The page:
“I believe that this . . . essentially swallows the entire statute,” Kraus said.
But this time Schroeder dismissed the charge after Kraus acknowledged that Rittenhouse's rifle wasn't a short-barreled. The judge noted that prosecutors filed a “very nice brief” laying out their arguments but that it should have been clear he had a “big problem” with the prohibition statute.
He said prosecutors could have asked a state appeals court to rule on whether the charge was valid “all along.” Then he caught himself, noting that he never issued a ruling against the prosecution that might have triggered such a request until just then with closing arguments minutes away.
“I think it ought to have been mighty clear that I had big problems with this statute,” Schroeder said. “I made no bones about that from the beginning. And there always was access to the court of appeals all along here. Well, I guess that’s not fair for me to say because I was sitting on it. So shame on me.”
Cicchini, who is not involved in the case, said legal doctrine demands that when statutes aren't clear they must be read in favor of the defense.
"This is the price the government must pay when it is incapable of drafting clear laws," Cicchini wrote in an article discussing the doctrine.
Prosecutors can ask a state appeals court for clarifications and rulings in the middle of a case; they don't have to wait until a verdict comes down. But usually prosecutors don't make such a move unless a judge hands down an adverse decision, Cicchini said. In Rittenhouse's case, Schroeder didn't rule against Kraus until minutes before closing arguments began.
Turner, the former federal prosecutor, said prosecutors should have realized the issue wasn't settled and headed Schroeder off by asking an appellate court for a ruling or filing more briefs.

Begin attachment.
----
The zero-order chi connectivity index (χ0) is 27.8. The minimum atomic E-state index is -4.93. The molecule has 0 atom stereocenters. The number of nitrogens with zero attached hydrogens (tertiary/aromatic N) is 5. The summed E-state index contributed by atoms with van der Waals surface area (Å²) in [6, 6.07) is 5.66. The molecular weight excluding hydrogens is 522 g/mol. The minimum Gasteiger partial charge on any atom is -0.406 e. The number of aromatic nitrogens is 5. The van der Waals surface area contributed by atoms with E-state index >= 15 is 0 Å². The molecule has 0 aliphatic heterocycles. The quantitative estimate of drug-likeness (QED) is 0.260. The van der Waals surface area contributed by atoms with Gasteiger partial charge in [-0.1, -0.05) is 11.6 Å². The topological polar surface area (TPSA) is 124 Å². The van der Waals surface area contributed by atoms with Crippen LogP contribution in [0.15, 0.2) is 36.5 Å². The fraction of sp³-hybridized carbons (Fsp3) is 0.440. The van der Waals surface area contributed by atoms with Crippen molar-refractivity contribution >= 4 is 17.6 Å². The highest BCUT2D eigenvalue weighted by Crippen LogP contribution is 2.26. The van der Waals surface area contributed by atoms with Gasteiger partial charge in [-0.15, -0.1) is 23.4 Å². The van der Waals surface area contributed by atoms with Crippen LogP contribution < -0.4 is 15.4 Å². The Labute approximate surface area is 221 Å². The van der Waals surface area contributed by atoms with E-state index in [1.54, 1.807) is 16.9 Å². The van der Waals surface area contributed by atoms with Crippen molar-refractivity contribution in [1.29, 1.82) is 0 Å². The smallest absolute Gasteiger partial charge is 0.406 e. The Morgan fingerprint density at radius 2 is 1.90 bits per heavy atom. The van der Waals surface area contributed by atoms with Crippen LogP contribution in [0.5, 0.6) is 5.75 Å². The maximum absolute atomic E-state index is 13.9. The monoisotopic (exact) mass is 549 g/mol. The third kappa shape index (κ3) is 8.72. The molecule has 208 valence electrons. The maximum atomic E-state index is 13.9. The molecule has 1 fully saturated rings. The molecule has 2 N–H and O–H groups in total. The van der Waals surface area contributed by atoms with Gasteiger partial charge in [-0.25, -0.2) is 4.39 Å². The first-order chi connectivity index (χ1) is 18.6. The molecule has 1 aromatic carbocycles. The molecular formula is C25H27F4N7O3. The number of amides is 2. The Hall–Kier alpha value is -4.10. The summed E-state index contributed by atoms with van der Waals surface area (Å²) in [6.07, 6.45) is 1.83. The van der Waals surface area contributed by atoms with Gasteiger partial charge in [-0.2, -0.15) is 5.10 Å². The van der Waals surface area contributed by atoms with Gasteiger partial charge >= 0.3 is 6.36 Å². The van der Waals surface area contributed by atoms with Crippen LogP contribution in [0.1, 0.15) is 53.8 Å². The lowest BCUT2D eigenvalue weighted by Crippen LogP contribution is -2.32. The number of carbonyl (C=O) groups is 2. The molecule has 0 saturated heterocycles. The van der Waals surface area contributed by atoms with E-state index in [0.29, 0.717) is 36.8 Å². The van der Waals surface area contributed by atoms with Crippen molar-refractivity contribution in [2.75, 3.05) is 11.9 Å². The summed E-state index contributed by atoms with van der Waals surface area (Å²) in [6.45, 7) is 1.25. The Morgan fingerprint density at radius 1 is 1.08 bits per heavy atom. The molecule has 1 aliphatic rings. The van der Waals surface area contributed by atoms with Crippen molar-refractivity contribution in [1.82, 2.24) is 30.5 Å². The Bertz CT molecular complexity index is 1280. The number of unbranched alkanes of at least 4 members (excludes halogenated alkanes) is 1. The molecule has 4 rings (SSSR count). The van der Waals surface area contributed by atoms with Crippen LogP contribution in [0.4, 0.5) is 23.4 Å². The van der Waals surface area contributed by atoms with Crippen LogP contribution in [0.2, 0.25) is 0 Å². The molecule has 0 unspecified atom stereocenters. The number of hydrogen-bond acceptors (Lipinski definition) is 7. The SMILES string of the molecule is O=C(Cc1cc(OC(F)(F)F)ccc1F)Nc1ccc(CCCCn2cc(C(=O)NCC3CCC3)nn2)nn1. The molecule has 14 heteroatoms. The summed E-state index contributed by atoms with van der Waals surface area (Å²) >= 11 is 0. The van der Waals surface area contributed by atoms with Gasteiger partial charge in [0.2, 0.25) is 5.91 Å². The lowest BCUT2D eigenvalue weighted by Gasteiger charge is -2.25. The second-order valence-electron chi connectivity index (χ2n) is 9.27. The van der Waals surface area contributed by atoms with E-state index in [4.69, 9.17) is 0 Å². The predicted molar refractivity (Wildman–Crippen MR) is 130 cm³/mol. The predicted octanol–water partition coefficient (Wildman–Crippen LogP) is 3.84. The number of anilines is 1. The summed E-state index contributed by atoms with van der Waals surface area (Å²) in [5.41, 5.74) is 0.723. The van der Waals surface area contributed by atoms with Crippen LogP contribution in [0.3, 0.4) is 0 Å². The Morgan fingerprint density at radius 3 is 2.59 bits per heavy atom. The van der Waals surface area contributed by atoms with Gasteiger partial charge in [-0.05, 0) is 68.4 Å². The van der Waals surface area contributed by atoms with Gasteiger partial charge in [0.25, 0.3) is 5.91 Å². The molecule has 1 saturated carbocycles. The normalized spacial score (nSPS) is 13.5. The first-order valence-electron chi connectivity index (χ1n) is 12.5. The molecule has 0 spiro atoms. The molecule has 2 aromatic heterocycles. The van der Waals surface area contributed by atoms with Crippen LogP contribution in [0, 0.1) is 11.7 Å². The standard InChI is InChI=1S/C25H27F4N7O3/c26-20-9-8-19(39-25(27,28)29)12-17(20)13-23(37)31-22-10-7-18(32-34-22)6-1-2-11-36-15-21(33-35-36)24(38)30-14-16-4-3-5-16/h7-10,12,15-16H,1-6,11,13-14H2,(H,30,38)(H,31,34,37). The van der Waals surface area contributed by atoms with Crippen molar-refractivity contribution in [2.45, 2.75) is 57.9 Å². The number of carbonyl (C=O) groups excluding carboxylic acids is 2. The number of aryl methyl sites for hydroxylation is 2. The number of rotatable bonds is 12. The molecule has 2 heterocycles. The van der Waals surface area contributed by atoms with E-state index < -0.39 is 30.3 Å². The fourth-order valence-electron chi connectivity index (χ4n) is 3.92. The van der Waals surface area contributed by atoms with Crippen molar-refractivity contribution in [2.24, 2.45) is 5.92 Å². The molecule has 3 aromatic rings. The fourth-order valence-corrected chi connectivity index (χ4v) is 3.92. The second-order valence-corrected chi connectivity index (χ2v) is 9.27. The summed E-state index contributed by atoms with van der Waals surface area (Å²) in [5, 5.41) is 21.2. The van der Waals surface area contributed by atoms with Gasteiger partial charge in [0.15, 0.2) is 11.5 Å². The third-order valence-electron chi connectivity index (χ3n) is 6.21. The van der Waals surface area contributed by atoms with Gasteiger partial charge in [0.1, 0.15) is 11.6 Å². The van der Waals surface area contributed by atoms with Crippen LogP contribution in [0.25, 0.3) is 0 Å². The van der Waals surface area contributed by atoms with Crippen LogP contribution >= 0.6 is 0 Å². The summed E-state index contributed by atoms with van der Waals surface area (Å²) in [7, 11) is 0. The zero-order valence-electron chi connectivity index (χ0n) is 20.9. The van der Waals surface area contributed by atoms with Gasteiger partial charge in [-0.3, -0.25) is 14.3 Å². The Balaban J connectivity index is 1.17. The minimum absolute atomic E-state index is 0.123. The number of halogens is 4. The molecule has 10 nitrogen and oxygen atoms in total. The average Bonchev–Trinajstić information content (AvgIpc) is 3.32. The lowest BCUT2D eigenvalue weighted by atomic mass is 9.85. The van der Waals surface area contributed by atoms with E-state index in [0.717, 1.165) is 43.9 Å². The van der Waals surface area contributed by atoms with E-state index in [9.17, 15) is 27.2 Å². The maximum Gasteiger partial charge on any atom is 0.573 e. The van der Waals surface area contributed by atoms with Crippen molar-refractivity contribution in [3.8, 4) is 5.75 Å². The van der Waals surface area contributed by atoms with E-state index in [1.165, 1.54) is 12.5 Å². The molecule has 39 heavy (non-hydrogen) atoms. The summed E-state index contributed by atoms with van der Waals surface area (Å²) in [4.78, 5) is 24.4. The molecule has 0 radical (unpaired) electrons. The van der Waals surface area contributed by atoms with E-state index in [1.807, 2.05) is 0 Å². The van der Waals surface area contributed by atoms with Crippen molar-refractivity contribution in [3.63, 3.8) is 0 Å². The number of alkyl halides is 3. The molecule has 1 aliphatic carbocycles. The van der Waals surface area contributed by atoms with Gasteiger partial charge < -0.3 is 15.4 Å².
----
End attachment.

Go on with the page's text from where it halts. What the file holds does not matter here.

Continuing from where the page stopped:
“I'm hesitant to jump to the conclusion that the judge is doing something unfair to (prosecutors),” Turner said. “When the judge expressed skepticism early, they should have done something to make sure it's clear. In a case of this magnitude, if I'm the prosecutor and the judge has expressed some skepticism or doubt about this, I'm going to do everything I can to sustain that count. When you heard early on there was some doubt, you've got to get on this.”
Prosecutors could immediately ask the court of appeals to stop the proceedings pending a ruling on the charge's validity, but there was no indication Monday that they planned to do so.
Former Waukesha County District Attorney Paul Bucher downplayed the dismissal of the charge. He argued that it might even clarify the case for jurors.
“You're talking about this extremely minor charge,” Bucher said. “(Prosecutors) are missing the boat. This is a homicide case. We had two individuals killed and one almost killed and they're focusing on possession of a firearm. If the government thought this was the only count they could succeed on, yikes.”
Find AP’s full coverage of the Rittenhouse trial: https://apnews.com/hub/kyle-rittenhouse